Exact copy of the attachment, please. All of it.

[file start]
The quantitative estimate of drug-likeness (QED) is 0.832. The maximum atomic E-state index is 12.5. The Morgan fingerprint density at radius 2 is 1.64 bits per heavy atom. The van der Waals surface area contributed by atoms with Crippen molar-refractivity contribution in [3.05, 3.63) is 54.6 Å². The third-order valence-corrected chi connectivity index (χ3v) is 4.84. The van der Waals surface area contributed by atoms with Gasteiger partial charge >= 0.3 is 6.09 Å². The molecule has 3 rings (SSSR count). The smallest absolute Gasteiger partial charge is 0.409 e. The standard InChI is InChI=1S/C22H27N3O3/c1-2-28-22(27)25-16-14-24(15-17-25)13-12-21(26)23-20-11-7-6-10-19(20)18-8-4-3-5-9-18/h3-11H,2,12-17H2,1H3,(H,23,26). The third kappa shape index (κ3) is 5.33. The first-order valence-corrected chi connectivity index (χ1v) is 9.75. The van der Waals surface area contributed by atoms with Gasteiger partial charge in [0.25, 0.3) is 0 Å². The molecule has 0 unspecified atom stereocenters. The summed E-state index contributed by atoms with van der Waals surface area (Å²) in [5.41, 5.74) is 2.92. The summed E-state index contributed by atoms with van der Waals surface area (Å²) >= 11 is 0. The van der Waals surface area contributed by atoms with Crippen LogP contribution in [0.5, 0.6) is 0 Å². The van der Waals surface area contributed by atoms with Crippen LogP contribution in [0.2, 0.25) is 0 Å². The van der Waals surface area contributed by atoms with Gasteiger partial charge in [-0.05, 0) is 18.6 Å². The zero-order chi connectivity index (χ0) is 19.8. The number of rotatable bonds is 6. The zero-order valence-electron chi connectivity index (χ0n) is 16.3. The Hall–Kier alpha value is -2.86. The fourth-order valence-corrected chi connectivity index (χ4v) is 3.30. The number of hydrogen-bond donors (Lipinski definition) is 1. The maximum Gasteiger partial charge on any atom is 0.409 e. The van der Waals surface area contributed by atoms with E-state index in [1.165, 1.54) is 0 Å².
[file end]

The quantitative estimate of drug-likeness (QED) is 0.832. The maximum atomic E-state index is 12.5. The Morgan fingerprint density at radius 2 is 1.64 bits per heavy atom. The van der Waals surface area contributed by atoms with Crippen molar-refractivity contribution in [3.05, 3.63) is 54.6 Å². The third-order valence-corrected chi connectivity index (χ3v) is 4.84. The van der Waals surface area contributed by atoms with Gasteiger partial charge >= 0.3 is 6.09 Å². The molecule has 3 rings (SSSR count). The smallest absolute Gasteiger partial charge is 0.409 e. The standard InChI is InChI=1S/C22H27N3O3/c1-2-28-22(27)25-16-14-24(15-17-25)13-12-21(26)23-20-11-7-6-10-19(20)18-8-4-3-5-9-18/h3-11H,2,12-17H2,1H3,(H,23,26). The third kappa shape index (κ3) is 5.33. The first-order valence-corrected chi connectivity index (χ1v) is 9.75. The van der Waals surface area contributed by atoms with Gasteiger partial charge in [0.25, 0.3) is 0 Å². The molecule has 0 unspecified atom stereocenters. The summed E-state index contributed by atoms with van der Waals surface area (Å²) in [5.41, 5.74) is 2.92. The summed E-state index contributed by atoms with van der Waals surface area (Å²) >= 11 is 0. The van der Waals surface area contributed by atoms with Crippen LogP contribution in [0.5, 0.6) is 0 Å². The van der Waals surface area contributed by atoms with Crippen LogP contribution in [0.2, 0.25) is 0 Å². The van der Waals surface area contributed by atoms with Gasteiger partial charge in [-0.05, 0) is 18.6 Å². The zero-order chi connectivity index (χ0) is 19.8. The number of rotatable bonds is 6. The zero-order valence-electron chi connectivity index (χ0n) is 16.3. The Hall–Kier alpha value is -2.86. The fourth-order valence-corrected chi connectivity index (χ4v) is 3.30. The number of hydrogen-bond donors (Lipinski definition) is 1. The maximum Gasteiger partial charge on any atom is 0.409 e. The van der Waals surface area contributed by atoms with E-state index in [1.165, 1.54) is 0 Å².